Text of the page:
Wood is beautiful, versatile, dynamic and tough as nails. With the right care, it can last for generations. Timber is timeless!
So, whether it’s a coffee table, dining room table, a set of drawers, a cabinet, desk, chair, bed frame, table top or something else, knowing the best types of wood to use for furniture is essential for any would-be furniture DIY-er.
Fortunately, there’s a lot of choice. The world is home to many incredible diverse species of timber.
As a leading UK importer and stockist of woods from across the world, perhaps we can help! Here are some of the best types for building furniture, ideal for your next project.
Still looking for inspiration? Why not check out our Pinterest board for Home Décor and have a browse through some incredible examples of how solid hardwood and softwood furniture can transform your living space.
What is the best wood for furniture?
The best kind of wood for furniture can depend on what aesthetic you have in mind, your budget, as well as the amount of wear and tear you expect this furniture to endure. Let’s take a look at some of the best options.
Oak is a gorgeous, classic and extremely dynamic choice. It’s also highly dense, making it one of the strongest types of wood for furniture.
It is an undisputed furniture classic, working well in pale, airy Scandinavian-style interiors as well as modern, eclectic and contemporary designs.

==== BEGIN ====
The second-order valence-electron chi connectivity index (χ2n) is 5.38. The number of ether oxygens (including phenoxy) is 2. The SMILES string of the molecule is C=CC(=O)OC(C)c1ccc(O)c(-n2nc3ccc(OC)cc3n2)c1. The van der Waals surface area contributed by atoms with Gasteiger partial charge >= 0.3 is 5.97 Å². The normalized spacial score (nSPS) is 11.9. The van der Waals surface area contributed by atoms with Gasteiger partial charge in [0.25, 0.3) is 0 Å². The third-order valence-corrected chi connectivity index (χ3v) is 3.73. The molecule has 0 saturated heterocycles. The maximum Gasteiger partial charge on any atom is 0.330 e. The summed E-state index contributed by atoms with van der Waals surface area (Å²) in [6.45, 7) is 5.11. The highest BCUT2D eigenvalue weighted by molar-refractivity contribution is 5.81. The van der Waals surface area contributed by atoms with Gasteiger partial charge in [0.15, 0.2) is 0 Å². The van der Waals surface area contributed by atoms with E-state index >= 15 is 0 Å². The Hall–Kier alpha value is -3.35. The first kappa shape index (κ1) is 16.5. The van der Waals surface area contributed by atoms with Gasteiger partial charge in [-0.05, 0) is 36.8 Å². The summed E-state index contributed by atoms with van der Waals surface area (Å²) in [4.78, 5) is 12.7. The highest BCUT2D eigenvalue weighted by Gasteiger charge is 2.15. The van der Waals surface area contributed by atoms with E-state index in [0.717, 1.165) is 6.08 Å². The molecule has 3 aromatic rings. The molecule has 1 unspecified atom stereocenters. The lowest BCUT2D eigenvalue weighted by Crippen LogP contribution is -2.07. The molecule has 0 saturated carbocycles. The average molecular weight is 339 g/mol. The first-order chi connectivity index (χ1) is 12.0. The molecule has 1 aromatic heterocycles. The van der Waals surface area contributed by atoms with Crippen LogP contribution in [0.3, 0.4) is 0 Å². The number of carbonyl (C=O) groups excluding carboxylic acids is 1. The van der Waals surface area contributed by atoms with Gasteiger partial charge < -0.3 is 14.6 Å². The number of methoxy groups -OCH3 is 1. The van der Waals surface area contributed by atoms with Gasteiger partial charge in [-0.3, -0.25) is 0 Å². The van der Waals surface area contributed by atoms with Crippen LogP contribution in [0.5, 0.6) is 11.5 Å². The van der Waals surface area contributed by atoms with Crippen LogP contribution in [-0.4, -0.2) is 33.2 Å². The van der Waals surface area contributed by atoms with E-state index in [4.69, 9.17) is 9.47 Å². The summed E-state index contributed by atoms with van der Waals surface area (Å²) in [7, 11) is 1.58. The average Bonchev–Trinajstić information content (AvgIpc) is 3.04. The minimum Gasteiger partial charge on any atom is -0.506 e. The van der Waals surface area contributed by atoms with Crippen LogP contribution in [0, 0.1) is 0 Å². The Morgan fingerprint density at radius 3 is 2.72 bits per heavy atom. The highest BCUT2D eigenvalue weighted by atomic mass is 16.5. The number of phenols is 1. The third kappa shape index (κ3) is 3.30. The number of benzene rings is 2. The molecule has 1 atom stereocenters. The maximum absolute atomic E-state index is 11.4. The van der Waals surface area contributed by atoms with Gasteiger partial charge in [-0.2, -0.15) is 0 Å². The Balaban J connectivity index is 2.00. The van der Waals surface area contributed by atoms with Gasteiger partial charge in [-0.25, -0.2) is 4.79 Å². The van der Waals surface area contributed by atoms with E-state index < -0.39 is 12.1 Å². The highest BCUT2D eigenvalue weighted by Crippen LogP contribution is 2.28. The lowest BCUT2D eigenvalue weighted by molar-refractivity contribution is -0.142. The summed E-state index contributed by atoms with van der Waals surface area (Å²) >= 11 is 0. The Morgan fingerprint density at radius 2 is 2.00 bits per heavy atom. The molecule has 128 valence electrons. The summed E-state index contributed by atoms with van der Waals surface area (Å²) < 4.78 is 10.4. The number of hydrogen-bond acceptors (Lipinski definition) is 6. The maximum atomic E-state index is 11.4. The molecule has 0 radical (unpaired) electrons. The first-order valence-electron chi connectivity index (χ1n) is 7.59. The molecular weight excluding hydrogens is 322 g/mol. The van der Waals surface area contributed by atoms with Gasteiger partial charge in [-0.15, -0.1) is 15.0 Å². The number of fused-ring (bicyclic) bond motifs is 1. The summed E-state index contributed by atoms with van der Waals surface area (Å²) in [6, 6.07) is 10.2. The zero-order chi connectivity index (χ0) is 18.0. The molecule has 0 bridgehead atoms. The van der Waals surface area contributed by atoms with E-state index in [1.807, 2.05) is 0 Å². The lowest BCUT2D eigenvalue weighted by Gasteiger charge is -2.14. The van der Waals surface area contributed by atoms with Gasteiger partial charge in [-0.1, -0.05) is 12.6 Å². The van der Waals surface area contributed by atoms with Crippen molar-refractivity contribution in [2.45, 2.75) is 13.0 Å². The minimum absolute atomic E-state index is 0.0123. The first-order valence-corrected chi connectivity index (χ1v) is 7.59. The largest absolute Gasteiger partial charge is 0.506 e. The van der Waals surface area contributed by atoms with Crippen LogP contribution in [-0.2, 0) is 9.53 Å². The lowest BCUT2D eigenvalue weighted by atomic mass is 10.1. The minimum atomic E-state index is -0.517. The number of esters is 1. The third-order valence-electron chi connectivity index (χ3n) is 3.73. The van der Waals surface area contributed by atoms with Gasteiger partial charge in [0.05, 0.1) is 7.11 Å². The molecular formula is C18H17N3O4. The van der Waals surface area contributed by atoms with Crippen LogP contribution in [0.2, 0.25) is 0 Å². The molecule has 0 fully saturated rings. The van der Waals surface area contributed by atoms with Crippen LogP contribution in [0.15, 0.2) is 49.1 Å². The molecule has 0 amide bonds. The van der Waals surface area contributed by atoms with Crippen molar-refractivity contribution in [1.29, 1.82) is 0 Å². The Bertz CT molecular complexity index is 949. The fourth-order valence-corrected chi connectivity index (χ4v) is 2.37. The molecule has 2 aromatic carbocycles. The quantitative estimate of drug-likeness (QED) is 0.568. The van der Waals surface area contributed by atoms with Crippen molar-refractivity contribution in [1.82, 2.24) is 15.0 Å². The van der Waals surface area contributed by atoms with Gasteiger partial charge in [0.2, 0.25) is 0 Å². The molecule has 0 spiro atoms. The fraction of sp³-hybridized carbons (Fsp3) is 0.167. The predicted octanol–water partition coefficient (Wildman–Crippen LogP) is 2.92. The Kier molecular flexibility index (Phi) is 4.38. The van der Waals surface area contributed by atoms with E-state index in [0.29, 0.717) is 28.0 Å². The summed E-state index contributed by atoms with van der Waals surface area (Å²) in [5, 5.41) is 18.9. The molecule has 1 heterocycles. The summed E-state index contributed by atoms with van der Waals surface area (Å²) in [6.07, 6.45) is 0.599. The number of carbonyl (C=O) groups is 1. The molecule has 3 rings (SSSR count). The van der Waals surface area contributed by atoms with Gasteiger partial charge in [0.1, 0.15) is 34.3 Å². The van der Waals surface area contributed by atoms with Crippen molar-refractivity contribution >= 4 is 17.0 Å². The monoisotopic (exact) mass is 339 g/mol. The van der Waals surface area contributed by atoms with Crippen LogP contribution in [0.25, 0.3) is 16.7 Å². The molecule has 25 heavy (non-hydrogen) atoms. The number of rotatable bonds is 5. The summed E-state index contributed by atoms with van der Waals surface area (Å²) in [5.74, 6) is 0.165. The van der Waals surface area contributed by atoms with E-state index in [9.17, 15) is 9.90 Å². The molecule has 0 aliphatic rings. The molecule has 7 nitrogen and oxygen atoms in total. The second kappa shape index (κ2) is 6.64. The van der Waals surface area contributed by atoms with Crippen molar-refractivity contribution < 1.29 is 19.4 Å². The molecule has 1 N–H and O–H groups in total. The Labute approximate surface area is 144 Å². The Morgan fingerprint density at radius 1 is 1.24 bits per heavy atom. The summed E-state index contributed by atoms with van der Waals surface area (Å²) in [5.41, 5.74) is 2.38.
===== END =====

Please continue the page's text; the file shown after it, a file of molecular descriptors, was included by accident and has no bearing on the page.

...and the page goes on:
A gorgeous oak coffee table, for example, is at home in almost any setting — even in the most rustic or dark of industrial settings!
A pippy Oak can add some deep character to any room, making standout and unique pieces of furniture; check out this bespoke dinning table made by Celfiderw Oakencraft in Corwen, Wales that is about as pippy as it can get!
American White Oak offers a much more subtle and lighter finish, but still has plenty of character and is a great choice for adding natural touches to interior designs. A great example of this are these bedside cabinets by Sam Alton of Harrogate Furniture in Yorkshire.
A few extra notes on oak: It produces fantastic results when machining and is also suitable for steam bending, gluing, staining and finishing. As well as being resistant to fungal attacks, oak’s incredible strength makes it a highly popular, solid choice for any furniture project.
Oak species are generally more affordable and budget-friendly than some other popular types of hardwood for furniture.